Forum for Science, Industry and Business

Sponsored by:     3M 
Search our Site:

 

Unconventional brain circuits offer clues to insomnia-obesity connection

13.04.2005


NationaUnconventional wiring of the brain circuits that govern sleep and waking might explain the prevalence of insomnia and the condition’s association with obesity, according to new work published in the April issue of Cell Metabolism. Characterized by a chronic inability to fall asleep or remain sleeping, insomnia is estimated to affect one in every eight Americans.



By finding ways to interfere with that unconventional wiring, scientists may advance on new treatments for insomnia, the researchers said. Natural variation in this brain system might also explain differences among people in their susceptibility to sleep disturbances.

The researchers found that so-called hypocretin neurons--having important roles in both arousal and appetite--lack the ability of most neurons to filter "noise" from signal, reported Tamas Horvath and Xiao-Bing Gao of Yale University School of Medicine. The neurons also rapidly reorganize themselves, becoming even more excitable, in response to stresses such as food deprivation, they found.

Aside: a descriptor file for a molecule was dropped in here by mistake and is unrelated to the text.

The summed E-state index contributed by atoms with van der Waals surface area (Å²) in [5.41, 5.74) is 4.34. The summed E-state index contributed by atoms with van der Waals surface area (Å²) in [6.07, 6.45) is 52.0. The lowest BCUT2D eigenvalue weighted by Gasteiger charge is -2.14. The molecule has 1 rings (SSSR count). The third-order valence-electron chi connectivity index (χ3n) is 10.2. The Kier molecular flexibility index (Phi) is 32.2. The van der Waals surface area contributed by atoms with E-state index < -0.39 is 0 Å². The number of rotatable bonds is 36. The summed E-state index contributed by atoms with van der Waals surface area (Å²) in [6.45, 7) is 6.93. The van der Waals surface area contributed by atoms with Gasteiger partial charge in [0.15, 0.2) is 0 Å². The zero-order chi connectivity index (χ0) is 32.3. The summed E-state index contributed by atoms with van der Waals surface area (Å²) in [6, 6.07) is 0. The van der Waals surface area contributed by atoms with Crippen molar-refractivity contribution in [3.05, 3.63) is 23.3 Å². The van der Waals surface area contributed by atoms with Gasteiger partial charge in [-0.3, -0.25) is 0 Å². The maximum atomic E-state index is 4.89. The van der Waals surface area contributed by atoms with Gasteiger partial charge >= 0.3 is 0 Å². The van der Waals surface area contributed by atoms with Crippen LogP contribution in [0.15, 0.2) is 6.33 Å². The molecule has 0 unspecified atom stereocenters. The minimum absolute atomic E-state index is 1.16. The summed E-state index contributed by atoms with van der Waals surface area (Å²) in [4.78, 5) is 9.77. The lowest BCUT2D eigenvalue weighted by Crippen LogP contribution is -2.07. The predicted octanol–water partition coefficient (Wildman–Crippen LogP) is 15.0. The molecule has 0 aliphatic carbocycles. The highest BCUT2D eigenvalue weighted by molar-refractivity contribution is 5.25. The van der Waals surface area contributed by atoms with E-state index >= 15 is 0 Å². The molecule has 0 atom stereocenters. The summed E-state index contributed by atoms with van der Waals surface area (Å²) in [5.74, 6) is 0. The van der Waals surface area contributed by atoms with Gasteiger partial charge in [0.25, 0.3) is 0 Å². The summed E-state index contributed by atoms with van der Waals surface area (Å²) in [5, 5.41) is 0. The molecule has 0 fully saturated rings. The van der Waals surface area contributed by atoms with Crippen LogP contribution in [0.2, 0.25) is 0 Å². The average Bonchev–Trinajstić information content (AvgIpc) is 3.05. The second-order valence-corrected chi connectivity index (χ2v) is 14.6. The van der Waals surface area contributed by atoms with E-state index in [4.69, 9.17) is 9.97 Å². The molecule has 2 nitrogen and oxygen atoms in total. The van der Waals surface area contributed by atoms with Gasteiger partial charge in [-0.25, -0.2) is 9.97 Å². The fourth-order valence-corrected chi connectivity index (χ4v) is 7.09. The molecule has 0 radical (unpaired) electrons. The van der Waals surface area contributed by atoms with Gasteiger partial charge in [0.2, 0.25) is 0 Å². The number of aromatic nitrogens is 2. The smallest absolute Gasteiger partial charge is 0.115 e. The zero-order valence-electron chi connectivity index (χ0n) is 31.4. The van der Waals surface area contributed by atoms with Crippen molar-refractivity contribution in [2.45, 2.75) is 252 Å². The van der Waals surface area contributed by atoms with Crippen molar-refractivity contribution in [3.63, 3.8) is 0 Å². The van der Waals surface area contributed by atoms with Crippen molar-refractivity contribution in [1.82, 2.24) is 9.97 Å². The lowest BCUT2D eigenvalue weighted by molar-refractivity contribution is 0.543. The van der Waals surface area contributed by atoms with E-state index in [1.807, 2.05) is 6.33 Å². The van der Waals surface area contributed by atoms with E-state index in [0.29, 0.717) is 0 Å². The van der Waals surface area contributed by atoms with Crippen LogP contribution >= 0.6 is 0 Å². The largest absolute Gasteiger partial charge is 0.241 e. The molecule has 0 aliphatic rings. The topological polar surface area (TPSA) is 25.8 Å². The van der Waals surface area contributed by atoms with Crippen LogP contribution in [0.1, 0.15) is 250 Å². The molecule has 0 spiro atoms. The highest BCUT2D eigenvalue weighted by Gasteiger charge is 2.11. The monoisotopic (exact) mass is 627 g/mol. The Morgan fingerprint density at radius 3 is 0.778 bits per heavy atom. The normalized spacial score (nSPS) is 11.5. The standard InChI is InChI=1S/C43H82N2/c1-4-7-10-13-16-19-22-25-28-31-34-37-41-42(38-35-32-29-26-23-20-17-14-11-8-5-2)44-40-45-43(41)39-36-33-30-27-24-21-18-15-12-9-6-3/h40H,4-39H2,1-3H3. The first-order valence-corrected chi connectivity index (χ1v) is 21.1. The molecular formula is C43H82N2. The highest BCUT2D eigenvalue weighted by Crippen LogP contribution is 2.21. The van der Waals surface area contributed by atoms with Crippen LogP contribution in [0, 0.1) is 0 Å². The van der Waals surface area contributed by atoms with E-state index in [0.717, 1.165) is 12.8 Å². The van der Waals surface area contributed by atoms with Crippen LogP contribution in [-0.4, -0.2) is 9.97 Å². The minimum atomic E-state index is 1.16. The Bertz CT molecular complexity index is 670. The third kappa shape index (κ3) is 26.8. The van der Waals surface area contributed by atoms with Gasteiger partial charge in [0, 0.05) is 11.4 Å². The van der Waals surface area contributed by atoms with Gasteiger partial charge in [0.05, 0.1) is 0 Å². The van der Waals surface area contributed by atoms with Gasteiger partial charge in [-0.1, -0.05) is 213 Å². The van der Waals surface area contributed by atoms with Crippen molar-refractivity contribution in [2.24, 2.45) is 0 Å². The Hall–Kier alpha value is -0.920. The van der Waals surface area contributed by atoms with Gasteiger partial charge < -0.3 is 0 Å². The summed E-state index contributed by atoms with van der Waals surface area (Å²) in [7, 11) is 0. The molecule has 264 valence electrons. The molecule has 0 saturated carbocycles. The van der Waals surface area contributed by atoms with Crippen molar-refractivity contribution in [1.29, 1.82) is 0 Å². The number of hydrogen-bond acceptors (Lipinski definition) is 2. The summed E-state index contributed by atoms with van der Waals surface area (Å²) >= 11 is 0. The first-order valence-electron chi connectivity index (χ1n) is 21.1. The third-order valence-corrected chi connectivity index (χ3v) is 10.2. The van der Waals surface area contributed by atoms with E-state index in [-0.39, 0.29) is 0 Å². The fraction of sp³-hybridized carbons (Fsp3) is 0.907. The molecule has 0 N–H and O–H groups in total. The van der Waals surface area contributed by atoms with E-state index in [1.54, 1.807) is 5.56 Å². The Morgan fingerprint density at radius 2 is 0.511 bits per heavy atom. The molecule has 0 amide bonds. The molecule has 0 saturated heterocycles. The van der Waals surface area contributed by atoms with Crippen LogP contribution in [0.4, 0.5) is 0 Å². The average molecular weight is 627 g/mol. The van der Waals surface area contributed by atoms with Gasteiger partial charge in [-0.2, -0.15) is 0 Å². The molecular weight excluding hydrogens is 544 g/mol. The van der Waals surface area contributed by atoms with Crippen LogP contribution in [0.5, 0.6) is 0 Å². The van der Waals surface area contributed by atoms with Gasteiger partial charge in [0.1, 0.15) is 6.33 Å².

"The cell bodies of most neurons act as a filter," sorting through a multitude of signals to eliminate noise and generate an appropriate response, Horvath said. "In contrast, it appears that the basic wiring of hypocretin neurons allows noise to become the major signal."

As obesity has reached epidemic proportions, the incidence of insomnia and sleep deprivation has also risen. Studies of this apparent insomnia-obesity association have suggested a causal link between the two, but the underlying mechanism has remained unclear. The new findings of hypocretin neurons offer some possible clues, Horvath said.

Scientists discovered hypocretin neurons while studying narcolepsy, a condition marked by sudden bouts of deep sleep. Narcolepsy generally stems from a shortage or malfunction of hypocretin neurons. The neurons also induce appetite, an important activity for the control of food intake. Yet the integration of the brain cells’ roles in arousal and appetite remains largely unexplored, Horvath said.